Induced Hypothermia Therapy is the deliberate lowering of a patient's body temperature, and it is currently being trialled as a technique for reducing the permanent impact of Traumatic Brain Injury (TBI) as part of "POLAR" ("The prophylactic hypothermia trial to lessen traumatic brain injury"). At the same time, researchers are working to test the therapy's potential side effects through a smaller, but very important, side trial.

One possible concern is that induced hypothermia therapy has been known to hinder coagulation.

This is particularly worrying for patients with TBI, as they have tissue injuries at a high risk of bleeding, and therefore rely on natural coagulation to stem their blood flow.

Although some articles suggest that hypothermia up to 35 degrees is considered safe, there is little evidence to support this statement.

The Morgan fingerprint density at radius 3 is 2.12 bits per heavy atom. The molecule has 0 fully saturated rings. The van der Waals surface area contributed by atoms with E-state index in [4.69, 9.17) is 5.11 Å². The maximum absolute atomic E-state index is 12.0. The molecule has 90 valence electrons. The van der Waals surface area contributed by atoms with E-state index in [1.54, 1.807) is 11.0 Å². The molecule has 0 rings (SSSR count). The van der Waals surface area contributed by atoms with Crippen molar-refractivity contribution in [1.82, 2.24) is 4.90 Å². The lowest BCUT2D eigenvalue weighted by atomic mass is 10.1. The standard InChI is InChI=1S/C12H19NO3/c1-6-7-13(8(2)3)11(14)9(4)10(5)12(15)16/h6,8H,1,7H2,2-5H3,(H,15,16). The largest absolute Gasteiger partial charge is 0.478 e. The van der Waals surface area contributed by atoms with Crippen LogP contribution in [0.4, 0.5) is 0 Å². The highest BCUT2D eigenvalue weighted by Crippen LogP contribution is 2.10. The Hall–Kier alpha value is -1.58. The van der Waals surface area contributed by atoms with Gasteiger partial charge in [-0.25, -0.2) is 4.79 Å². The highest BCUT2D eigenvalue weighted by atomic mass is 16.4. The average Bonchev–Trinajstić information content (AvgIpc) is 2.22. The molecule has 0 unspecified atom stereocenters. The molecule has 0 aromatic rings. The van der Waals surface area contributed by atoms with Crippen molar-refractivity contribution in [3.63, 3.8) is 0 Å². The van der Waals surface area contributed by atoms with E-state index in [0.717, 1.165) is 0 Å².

Ground-breaking new research is seeking to fill that evidence gap, led by Professor Jamie Cooper, Director of the Australian and New Zealand Intensive Care Research Centre and Head of Intensive Care Unit Research at the Alfred Hospital.

Professor Cooper and his team have gathered more evidence around the effects of hypothermia therapy on TBI patients at the Alfred Hospital.

Status

This research is complete, but the results are embargoed until the over-arching POLAR trial is completed. Watch this space for updates.